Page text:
There are a few strategists out there telling investors that the U.K.'s Lloyds Banking Group (LYG) is a good stock to buy on weakness. Some even call it a contrarian play. But let me be contrarian to the contrarians and say that investors should really, really take a good look at this one before making any such commitment.
And it's not because its chief executive recently apologized to staff for allegations of an affair; really, that's between him and his wife. It shouldn't affect the bank or the stock price in any way. No, the reason I am saying investors should be careful on this stock is simply that Lloyds, perhaps more than the rest of U.K. banks, could find itself pretty shaken by the Brexit.
Those who look at the stock with enthusiasm wax lyrical about its potential for recovery. Indeed, shares have lost more than 20% year to date on the London Stock Exchange (where the bank's main listing is trading under the symbol LLOY), but are up some 1.8% since the Brexit vote's results came out on June 24.
The consensus of 28 analysts covering the stock, as quoted by the Financial Times, is that Lloyds will outperform the market. Their median price target is 67 pence, which means upside potential of 15% from Friday's closing price. (Monday is a bank holiday in the United Kingdom, so the London-listed shares won't trade today.)
Enthusiasts say that Lloyds Bank's big exposure to the U.K. domestic market and its relatively low exposure to the rest of the European Union means it could potentially outperform other British banks such as Barclays (BCS) , Royal Bank of Scotland (RBS) or even HSBC (HSBC) after a Brexit. But I would argue that it's just the opposite.
While Lloyds indeed wouldn't suffer as much as some other major U.K. banks because of the withdrawal of "passporting" rights (which give U.K. banks the right to do business in all other 27 EU countries), the fact that it's exposed to the U.K. housing market as the country's biggest mortgage lender isn't encouraging.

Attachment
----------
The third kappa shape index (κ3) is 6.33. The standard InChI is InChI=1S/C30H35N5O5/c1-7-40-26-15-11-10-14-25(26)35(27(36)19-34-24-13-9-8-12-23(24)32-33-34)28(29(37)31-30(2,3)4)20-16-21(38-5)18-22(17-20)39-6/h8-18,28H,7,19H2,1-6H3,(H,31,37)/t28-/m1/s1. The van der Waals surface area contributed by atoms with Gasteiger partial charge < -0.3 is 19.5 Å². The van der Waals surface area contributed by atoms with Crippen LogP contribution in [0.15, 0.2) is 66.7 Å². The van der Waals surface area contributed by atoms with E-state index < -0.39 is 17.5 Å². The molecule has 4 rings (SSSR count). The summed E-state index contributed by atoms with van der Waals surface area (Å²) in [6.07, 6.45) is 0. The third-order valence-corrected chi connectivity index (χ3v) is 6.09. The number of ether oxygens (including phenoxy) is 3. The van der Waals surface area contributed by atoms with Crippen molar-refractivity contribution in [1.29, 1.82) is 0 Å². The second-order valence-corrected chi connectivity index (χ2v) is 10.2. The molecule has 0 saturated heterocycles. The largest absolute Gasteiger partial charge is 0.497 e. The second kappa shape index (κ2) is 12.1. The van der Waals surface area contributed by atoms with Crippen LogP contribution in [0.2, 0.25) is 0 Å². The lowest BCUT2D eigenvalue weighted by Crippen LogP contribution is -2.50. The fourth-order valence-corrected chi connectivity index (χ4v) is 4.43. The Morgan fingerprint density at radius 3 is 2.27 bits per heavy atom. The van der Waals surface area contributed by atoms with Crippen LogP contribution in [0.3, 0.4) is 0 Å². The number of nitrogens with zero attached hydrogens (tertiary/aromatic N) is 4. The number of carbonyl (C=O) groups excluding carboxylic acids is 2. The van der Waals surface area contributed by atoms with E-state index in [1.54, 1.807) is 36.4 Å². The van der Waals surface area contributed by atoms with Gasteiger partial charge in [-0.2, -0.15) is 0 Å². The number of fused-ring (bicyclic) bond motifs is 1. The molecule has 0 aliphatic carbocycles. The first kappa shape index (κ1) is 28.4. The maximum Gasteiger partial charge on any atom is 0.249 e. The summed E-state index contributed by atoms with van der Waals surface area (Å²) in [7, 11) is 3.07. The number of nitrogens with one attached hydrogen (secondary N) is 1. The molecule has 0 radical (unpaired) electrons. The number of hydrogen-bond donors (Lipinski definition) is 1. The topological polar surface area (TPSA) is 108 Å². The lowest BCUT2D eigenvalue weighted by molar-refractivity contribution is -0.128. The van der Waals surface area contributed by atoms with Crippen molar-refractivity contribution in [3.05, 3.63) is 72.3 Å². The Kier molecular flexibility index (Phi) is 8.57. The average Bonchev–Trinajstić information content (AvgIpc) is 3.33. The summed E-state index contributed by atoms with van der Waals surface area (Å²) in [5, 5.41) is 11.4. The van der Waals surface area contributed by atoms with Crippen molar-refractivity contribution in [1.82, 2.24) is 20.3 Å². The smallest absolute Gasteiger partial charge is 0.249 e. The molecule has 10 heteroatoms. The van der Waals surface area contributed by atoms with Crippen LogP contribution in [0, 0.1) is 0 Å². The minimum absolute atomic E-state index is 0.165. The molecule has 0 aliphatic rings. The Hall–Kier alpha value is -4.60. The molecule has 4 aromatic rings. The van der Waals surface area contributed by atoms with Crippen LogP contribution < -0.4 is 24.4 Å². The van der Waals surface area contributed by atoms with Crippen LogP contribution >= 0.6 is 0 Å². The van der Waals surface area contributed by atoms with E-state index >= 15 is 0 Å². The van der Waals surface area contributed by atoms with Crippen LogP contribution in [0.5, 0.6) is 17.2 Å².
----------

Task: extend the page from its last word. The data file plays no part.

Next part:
The latest murmurs from various EU capitals don't bode well for the Brexit negotiations, either. Take Germany's outspoken Vice Chancellor Sigmar Gabriel, who said the Brexit could send the EU "down the drain" if other states follow the U.K.'s example. What this means is that EU leaders will do all they can to ensure that the United Kingdom isn't better off outside of the union than in. It's way too early to speculate on what exactly that entails, but one thing's sure: the negotiations will likely be acrimonious and long.
The U.K. government's hopes that it could negotiate a broad agreement with the European Union before actually triggering the EU treaty's Article 50 covering exits from the union have been dashed again. One EU diplomat told Reuters that invoking Article 50 is like switching off the engine on an airplane -- it's best done when a landing strip is in sight.
But a source close to German Chancellor Angela Merkel told Reuters that the German leader stands by her decision not to hold any significant talks before Britain officially triggers Article 50. So, the United Kingdom either risks switching off the engines in mid-flight or rushes to find an airport without really being sure it's the right one for landing.
Things aren't looking so great inside the United Kingdom, either. On the political front, Prime Minister Theresa May is due to meet her "three Brexiteers" -- Foreign Secretary Boris Johnson, Trade Secretary Liam Fox and Secretary of State for Exiting the European Union David Davis -- on Wednesday to discuss an action plan. There are reports that the three men are at daggers drawn, with egos clashing and senior civil servants warning of "huge frictional costs."
On the economic front, the Bank of England has done a lot -- slashing interest rates and restarting bond buying -- but can't keep throwing money into a huge pit of uncertainty. (Well, it can if it wants to, but to little effect.)
But uncertainty is already taking a toll on the British economy. U.K. house prices were in bubble territory but have begun to cool, and anything that could tip them over into a crash would be very bad news for the Lloyds as the country's biggest mortgage lender.
It's true that the Bank of England can keep bailing out homeowners with low rates and money printing as long as investors trickle out of the U.K. housing market in an orderly way. But the BoE wouldn't be able to do so if a trickle turns into a flood. In that case, big exposure to the U.K. market would become a liability for Lloyds, not an asset.